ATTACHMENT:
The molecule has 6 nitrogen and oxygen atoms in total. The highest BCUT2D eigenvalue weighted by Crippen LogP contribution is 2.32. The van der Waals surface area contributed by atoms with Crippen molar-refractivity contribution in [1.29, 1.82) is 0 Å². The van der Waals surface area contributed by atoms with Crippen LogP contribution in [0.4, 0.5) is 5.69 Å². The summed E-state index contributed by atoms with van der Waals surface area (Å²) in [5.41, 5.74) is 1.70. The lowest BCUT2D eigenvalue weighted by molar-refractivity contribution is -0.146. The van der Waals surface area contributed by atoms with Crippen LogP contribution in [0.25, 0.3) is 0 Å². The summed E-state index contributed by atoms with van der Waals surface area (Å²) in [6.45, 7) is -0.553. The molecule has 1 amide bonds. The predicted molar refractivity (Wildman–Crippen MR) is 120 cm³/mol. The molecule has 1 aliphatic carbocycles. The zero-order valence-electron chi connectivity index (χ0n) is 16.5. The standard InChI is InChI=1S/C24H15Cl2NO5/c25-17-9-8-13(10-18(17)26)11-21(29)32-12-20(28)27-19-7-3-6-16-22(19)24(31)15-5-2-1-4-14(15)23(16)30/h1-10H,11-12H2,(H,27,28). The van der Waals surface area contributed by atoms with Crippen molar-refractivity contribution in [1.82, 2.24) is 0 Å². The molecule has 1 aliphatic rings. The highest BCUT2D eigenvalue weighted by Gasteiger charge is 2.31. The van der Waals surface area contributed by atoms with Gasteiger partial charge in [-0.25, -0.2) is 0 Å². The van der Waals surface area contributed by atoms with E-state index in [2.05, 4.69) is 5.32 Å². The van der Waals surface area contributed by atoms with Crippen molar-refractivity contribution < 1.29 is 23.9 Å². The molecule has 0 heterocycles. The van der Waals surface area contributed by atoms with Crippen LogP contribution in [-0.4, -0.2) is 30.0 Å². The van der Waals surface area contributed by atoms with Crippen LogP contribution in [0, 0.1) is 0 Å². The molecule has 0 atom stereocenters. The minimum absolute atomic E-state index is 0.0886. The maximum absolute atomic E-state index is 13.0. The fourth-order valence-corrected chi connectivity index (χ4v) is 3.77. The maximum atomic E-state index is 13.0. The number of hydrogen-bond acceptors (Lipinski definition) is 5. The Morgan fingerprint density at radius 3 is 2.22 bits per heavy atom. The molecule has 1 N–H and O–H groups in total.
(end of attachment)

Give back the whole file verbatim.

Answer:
The molecule has 6 nitrogen and oxygen atoms in total. The highest BCUT2D eigenvalue weighted by Crippen LogP contribution is 2.32. The van der Waals surface area contributed by atoms with Crippen molar-refractivity contribution in [1.29, 1.82) is 0 Å². The van der Waals surface area contributed by atoms with Crippen LogP contribution in [0.4, 0.5) is 5.69 Å². The summed E-state index contributed by atoms with van der Waals surface area (Å²) in [5.41, 5.74) is 1.70. The lowest BCUT2D eigenvalue weighted by molar-refractivity contribution is -0.146. The van der Waals surface area contributed by atoms with Crippen LogP contribution in [0.25, 0.3) is 0 Å². The summed E-state index contributed by atoms with van der Waals surface area (Å²) in [6.45, 7) is -0.553. The molecule has 1 amide bonds. The predicted molar refractivity (Wildman–Crippen MR) is 120 cm³/mol. The molecule has 1 aliphatic carbocycles. The zero-order valence-electron chi connectivity index (χ0n) is 16.5. The standard InChI is InChI=1S/C24H15Cl2NO5/c25-17-9-8-13(10-18(17)26)11-21(29)32-12-20(28)27-19-7-3-6-16-22(19)24(31)15-5-2-1-4-14(15)23(16)30/h1-10H,11-12H2,(H,27,28). The van der Waals surface area contributed by atoms with Crippen molar-refractivity contribution in [1.82, 2.24) is 0 Å². The molecule has 1 aliphatic rings. The highest BCUT2D eigenvalue weighted by Gasteiger charge is 2.31. The van der Waals surface area contributed by atoms with Gasteiger partial charge in [-0.25, -0.2) is 0 Å². The van der Waals surface area contributed by atoms with E-state index in [2.05, 4.69) is 5.32 Å². The van der Waals surface area contributed by atoms with Crippen molar-refractivity contribution < 1.29 is 23.9 Å². The molecule has 0 heterocycles. The van der Waals surface area contributed by atoms with Crippen LogP contribution in [-0.4, -0.2) is 30.0 Å². The van der Waals surface area contributed by atoms with Crippen LogP contribution in [0, 0.1) is 0 Å². The molecule has 0 atom stereocenters. The minimum absolute atomic E-state index is 0.0886. The maximum absolute atomic E-state index is 13.0. The fourth-order valence-corrected chi connectivity index (χ4v) is 3.77. The maximum atomic E-state index is 13.0. The number of hydrogen-bond acceptors (Lipinski definition) is 5. The Morgan fingerprint density at radius 3 is 2.22 bits per heavy atom. The molecule has 1 N–H and O–H groups in total.